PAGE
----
Home New Album Rob Hicks – LXSTSXULS (Early Album Review)

Rob Hicks – LXSTSXULS (Early Album Review)

by Miracle

album cover(Photo By Rob Hicks)

“Simon” (previous review)

“The Purge” (previous review)

Racine artist Rob Hicks decided to allow the site the privilege of an early listen of his brand new forthcoming album, LXSTSXULS. It contains a total of 16 tracks, three of which are bonus items. The official release date for the project is the 29th of this month which is this coming Friday. See which set of unreleased tracks especially caught The Illixer‘s ear after the jump.

“Welcome To The Show”

This is the very first record on the LP. It opens with a cryptic voice sharing the definition of the phrase and basis for the album title, ‘lost soul.’ From there the production kicks into full swing. It is of a superior quality. The booming bass, uncanny supporting details, advancing rhythm, and severe vibe fuse amazingly together. The hook is fly as well. The delivery is entertaining and the lyrics are authentic. The verses are a hit. Rob Hicks goes in with his signature stand out flow, lofty wordplay, and impactful rhymes. He sets a very enterprising tone for the opening of the project. A few significant lines from the eccentric talent include: “Planned Parenthood yeah they provide protection. But never elaborates or educates on exactly what a parent should do to be a good mom and avoid making minimum wage. Cable bill in yo mom’s name. Light bill in yo son’s name. You a bad b—h. N—as be lined up when they see that a** twitch. Yo body is a weapon. It can buy you anything that cash gets.” Those words right there pack a lot of potency. All in all, this was an excellent way to kick off the album. And this single is a site favorite for sure.


The production here is atypical yet quality. It consists of: an understated foundation, lightweight musical components, a slower tempo, and an offbeat vibe. The hook is intriguing. The delivery is inventive and the lyrics are deep. The verses are original. Rob Hicks calls upon a versatile flow, personalized wordplay, and haunting rhymes. He paints a vivid image of an individual who is plagued by a variety of serious troubles. A sprinkling of lines from his chilling picture are: “People always telling me what I should do. People always telling me what I should write. None of y’all n—as know what I been through. None of y’all n—as ever lived my life. None of y’all know what I just put in my vein. None of y’all n—as ever felt my knife. (…) Shots to the brain. Funny how what’s killing me is giving me life. Listen I ain’t no thug. But see I ain’t no b—h. Say cuz around Blood. Say blood around Crips. Man I keep it so trill. I ain’t never gone slip.” One can’t help but to feel the darkness in those bars right there. Overall, this is a gripping selection.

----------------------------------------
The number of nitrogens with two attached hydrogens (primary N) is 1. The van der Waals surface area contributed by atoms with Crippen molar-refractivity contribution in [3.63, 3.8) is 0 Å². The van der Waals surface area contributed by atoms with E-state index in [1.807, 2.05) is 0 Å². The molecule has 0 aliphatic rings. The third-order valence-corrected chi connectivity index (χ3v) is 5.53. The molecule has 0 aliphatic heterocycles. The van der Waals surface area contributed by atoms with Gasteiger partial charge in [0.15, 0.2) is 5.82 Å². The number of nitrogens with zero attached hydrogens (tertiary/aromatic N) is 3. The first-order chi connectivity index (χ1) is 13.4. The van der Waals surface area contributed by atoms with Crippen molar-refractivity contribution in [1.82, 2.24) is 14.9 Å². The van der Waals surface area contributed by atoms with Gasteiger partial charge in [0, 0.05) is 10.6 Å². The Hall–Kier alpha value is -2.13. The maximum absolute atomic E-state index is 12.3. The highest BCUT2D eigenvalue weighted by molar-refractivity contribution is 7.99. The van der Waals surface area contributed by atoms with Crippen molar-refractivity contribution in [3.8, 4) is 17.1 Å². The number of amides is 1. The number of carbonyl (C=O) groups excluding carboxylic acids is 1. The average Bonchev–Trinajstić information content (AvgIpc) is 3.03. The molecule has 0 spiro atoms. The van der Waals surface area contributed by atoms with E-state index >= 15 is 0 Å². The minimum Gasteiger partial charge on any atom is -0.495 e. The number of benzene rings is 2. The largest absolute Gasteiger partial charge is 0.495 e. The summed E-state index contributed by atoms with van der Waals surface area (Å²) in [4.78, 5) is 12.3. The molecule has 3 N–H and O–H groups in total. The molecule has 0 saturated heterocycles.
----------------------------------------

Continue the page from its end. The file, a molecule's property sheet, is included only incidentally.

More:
“Basement Life”

The production here is on point. The subtle infrastructure, complimentary background ingredients, middling gait, and laid-back vibe make for a charming blend. The hook is catchy though it is only played at the end of the track. The delivery is favorable and the lyrics are incomplex. There is only one verse on this cut and it’s choice. Rob Hicks enlists a lively flow, conspicuous wordplay, and ambitious rhymes. He gives a colorful account of his perspective on a scattering of different scenarios. Observe as he spits: “Somebody come step on my land mine. I been trying to blow up for a while. Now where my damn time. All these n—as getting on but honestly they can’t rhyme. All these b—hes showing pretty titties on my fan sign. So now my girlfriend be like who that? Girl you f–king with that n—a. Bae, I thought you knew that. See I could f–k ’em all but ain’t the type of dude to do that.” The forwardness in those bars right there is alluring. As a whole, this is a worthwhile effort.

**My Two Cents: LXSTSXULS is a consummate project. Rob Hicks has a phenomenal ear for choosing production and his contribution was of a high caliber as well. His flexibility as an artist really allowed him to bring something different to each track which in turn gave the album a plethora of originality. That’s an element that is way too absent from Hip-Hop these days. Additionally, the guest appearances on the LP were wisely placed. Everything came together nicely here and I think Rob has a real winner on his hands with this collective. Don’t sleep, make sure you save the provided link for the big release this Friday. I promise LXSTSXULS is not a project to be missed. -MinM

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